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Innings/Outings by Mohawk

Posted by shirleycurran on 8 February 2013

Our full grid before the final alterations.

Our full grid before the final alterations.

We were living it up in Barcelona at a fabulous party when Innings/Outings by Mohawk appeared on-line at the Times Crossword Club website so we didn’t get our copy until the following morning in a very bedraggled, rain soaked and flimsy edition of The Times that was on sale at an exorbitant price (just a euro added to the already ludicrous international price) in a kiosk in the Plaza de Catalunya. Here’s a whinge. How can those poor souls who are desirous of joining the Crossword Club but repeatedly told that ‘the club is accepting no new adherents at the current time’ be expected to complete complicated crosswords that require changes in the final grid and the recording of three different types of adjustment to answers when they have just that squidgy bit of tatty newspaper? Whinge over.

What a preamble! We guessed cricket (obviously) from the title but clearly that was too obvious. My iPhone with Internet access was stolen on the way in to Barcelona so this really was a cold solve and what an experience! It made me realize how much I depend on Anthony Lewis’s Crossword Compiler programme to sort out anagrams, and on Anne Bradford and, of course, the BRB, (Big Red Book). Naturally we hadn’t packed Brewer either so even when we had worked out that the theme was pub cricket, we were rather at a loss.

But we did get a grid fill from these lovely, fair and generous clues and realized that Mohawk (who is, I believe, a new Listener compiler) had already leapt to the first league of the Listener Compiler tipplers’ club – he even had OENOPHILE as a solution (the word fitted but I confess that I still haven’t understood the wordplay, ‘I help out on circle: opera glasses enable my passion (9)’) OK, I get the bit about glasses enabling his passion, which was confirmed by BEERY lower down, ‘Beg to curb rising anger, like lager louts (5)’ and by a surprising number of potential pub signs – a CAT and RAM to name just one.

Well, we needed Brewer to see which fitted together and to find out what pub cricket was all about. Back home, I consulted the Internet and couldn’t believe my eyes. Did the editors honestly accept a crossword that was about scoring points for the number of ladies’ boobs you men on pub crawls managed to bump into? Well, no, the second entry seemed to confirm those words, A LEG IS A RUN, NO LEG A WICKET and the other numpty remembered a radio broadcast he had once heard about how someone kept the kids quiet on long journeys by playing pub cricket (until one little horror saw the ‘HIVE AND BEES’ and brought the joy to a premature end!)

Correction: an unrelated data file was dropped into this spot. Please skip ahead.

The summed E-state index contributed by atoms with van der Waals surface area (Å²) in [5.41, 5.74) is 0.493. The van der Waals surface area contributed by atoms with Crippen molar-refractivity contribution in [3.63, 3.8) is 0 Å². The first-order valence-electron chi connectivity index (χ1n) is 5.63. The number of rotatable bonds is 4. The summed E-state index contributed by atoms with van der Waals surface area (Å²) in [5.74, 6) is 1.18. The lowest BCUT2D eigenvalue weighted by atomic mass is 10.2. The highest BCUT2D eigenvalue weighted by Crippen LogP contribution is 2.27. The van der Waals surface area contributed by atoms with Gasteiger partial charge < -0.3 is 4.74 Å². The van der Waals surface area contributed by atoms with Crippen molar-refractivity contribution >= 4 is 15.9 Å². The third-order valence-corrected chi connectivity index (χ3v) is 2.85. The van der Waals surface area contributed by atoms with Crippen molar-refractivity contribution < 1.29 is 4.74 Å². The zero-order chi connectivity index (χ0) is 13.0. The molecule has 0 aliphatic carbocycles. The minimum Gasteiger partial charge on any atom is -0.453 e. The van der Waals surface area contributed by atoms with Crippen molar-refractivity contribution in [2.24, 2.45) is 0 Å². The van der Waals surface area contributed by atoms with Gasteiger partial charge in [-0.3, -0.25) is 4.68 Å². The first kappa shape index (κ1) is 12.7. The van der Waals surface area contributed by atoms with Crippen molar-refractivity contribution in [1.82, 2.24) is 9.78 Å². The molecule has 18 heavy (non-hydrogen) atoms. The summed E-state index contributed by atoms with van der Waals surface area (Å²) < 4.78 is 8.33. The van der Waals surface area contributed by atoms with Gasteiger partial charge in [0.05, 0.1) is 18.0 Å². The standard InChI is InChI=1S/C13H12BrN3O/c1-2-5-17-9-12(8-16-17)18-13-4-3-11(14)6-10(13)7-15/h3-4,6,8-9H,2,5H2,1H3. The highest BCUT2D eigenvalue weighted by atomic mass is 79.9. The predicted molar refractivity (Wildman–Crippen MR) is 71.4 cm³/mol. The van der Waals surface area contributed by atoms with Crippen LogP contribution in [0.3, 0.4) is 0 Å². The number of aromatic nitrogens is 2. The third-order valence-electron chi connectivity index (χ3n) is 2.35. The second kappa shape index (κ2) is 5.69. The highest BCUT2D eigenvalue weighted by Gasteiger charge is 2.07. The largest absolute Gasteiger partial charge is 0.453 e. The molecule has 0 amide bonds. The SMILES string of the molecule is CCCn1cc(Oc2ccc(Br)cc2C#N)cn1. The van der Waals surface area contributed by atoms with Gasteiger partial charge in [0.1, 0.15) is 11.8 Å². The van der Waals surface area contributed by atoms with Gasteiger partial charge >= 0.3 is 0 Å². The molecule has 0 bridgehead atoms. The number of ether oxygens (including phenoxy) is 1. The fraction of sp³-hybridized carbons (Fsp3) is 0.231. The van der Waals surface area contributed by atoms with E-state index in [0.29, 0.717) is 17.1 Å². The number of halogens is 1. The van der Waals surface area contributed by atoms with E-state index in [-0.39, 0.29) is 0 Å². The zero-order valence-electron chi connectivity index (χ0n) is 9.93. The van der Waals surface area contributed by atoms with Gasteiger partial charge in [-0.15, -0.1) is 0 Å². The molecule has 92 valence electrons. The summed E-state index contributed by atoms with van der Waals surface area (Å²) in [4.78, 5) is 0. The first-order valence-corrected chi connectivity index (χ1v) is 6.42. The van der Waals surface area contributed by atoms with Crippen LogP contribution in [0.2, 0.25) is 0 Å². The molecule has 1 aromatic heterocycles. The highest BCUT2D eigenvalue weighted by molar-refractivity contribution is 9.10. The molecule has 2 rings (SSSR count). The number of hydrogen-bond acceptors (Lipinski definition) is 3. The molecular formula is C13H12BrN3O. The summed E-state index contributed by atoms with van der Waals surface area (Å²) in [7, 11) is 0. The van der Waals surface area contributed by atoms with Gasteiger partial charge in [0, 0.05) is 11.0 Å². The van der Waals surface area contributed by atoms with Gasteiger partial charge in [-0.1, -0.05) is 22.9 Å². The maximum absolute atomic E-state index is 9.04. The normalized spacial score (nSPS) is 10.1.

All that was left to do was to team those words together, according to Brewer possibilities (yes, what an appropriate source of information. I naively thought Brewer’s was a dictionary and eclectic compilation of arcane mythology and obscure information but not a Brewer’s annals).

The final adjusted grid (on a tatty bit of international edition Times)

The final adjusted grid (on a tatty bit of international edition Times)

We had no RAM and CAT but there were STAR and GARTER, SWAN and HARP, BULL and GATE, and ROSE and CROWN playing for the across league and we calculated that they scored 6 for 2 wickets.

The down team seemed to have DOG and DUCK, SHIP and SHOVEL, and BEAR and STAFF scoring a total of 10 for 1 wicket – clearly the winners so far (but what namby pamby Home Counties pubs – a few of our northern Huntsmen, Horses and Hounds would soon sort them out!)

Head-scratching time. We had to alter something to reflect SIX FOR TWO and TEN FOR ONE. TWO and ONE were evident in the grid (just like RED last week) so do we use those?  Scribbling in SIX and TEN revealed only real words with that astonishing XENOPHILE replacing the beery oenophile. One could only smile! What a superb debut! Thank you Mohawk.

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